|we took a stinkin' lot of dirt roads, but i wouldn't have it any other way|
The drive wasn’t long by west coast standards, a mere few of hours; which meant there was plenty of leisure (interpreted coffee time) before leaving on another road trip escapade.
I can’t begin to tell you how much fun it is to pack a bag, gas up the car and set out to see what can be seen.
An interesting thing I’ve discovered on these exploits, is that having lived in Oregon for the majority of my life, I’ve missed “seeing” a lot of things. You know, I think we all get into the habit of going to the same places, which is a good thing, but we forget about the “other” places that are right in our own backyards. Case in point, yesterday afternoon, when my darling man and I went to Tumalo Falls. I’ve been to Skyliner Snow Park, but never gone the few more dirt road miles to see the falls. Holy cow! Is that lame, or what?
|a sweet little place, no frills, but plenty of yesteryear character|
Oily black birds peck on the lush green grass, littered with a few leaves that have dropped from the poplars; welcome shade from a steamy afternoon sun.
Mildly refreshing, a breeze stirs the leaves, like a set of earth chimes.
Two cottontails hop in the grass, nibbling. They aren’t afraid as we approach a weathered wood picnic table and attached Belle's leash to one of the legs.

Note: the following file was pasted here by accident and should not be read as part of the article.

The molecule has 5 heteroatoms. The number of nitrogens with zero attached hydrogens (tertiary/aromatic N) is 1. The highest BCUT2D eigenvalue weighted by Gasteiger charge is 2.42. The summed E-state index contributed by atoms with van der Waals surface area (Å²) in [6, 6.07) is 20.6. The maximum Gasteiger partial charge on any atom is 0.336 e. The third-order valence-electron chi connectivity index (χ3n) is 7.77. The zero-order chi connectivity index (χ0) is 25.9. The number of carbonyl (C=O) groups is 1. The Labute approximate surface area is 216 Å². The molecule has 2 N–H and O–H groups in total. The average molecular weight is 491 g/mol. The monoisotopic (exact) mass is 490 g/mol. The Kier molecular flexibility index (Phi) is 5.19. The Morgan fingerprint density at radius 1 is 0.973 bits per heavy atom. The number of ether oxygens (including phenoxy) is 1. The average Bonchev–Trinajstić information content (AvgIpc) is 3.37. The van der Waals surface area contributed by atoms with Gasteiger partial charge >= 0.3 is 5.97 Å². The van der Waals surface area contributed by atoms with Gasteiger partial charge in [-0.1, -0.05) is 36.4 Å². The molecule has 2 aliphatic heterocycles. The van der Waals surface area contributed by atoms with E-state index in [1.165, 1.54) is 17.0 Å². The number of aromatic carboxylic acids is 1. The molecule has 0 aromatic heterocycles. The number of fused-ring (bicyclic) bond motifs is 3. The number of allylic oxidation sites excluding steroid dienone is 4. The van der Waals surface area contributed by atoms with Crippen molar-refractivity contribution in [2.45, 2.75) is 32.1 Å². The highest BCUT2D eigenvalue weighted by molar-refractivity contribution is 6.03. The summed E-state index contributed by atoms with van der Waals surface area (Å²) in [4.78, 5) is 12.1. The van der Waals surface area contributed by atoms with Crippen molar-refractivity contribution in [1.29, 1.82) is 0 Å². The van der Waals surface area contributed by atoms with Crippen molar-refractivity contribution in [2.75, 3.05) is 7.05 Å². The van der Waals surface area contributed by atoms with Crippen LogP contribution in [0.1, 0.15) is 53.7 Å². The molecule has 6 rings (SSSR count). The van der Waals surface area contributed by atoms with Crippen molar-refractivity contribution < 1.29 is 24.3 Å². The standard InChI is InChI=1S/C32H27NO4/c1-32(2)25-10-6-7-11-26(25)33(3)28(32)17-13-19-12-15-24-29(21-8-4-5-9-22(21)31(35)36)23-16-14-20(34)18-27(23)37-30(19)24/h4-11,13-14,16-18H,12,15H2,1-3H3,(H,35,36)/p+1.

She lies silently in the grass, watching the birds, snapping at the odd fly that annoys her, and us.
A covey of quail walks by, their topknots resembling man buns, which I don't mind; their voice intrigues me, as does their funny walk-run motion.
The air is alive with other bird songs and oversized dragonflies take their erratic flight pattern.
I'm curled up on the grayed boards that make up the bench; my feet and legs bare and warm from the day.
The trees are rustled again by the wind, a composition that never gets old.
While life close by is busy eating from the earth, the horizon is broad.
Golden prairie land dotted with patches of green from the Blitzen River stretch before us.
Puffy thunderheads rise in the late afternoon sky.
It's quiet, really quiet, until the occasional car comes by; most likely stopping for dinner.
Once more, I'm struck by rural life, a familiar stranger.
|wild thistles growing in a bed of rock; crags and vistas|
Day two, it was time to bust a move on 60 miles of gravel roads to get to Steens Mountain. I never knew it was mountain – singular – I always thought it was a range of mountains.
It was like all of the wildlife came out to play…golden eagles and wild horses (yes we saw two of the Kiger mustangs. The lady at our hotel had been up the day before and spotted about 80.) Grouse, a massive barn owl and a minuscule hummingbird moth welcomed us to their homes.
I was taken by the vastness of the area.
As a person of words, I had none.
|an altar, to remember|
Even now, I struggle to find words to describe the beauty of things carved from stone and life growing. And…by the way, it’s one of the most remote places in America.
Awestruck by extensive vistas -
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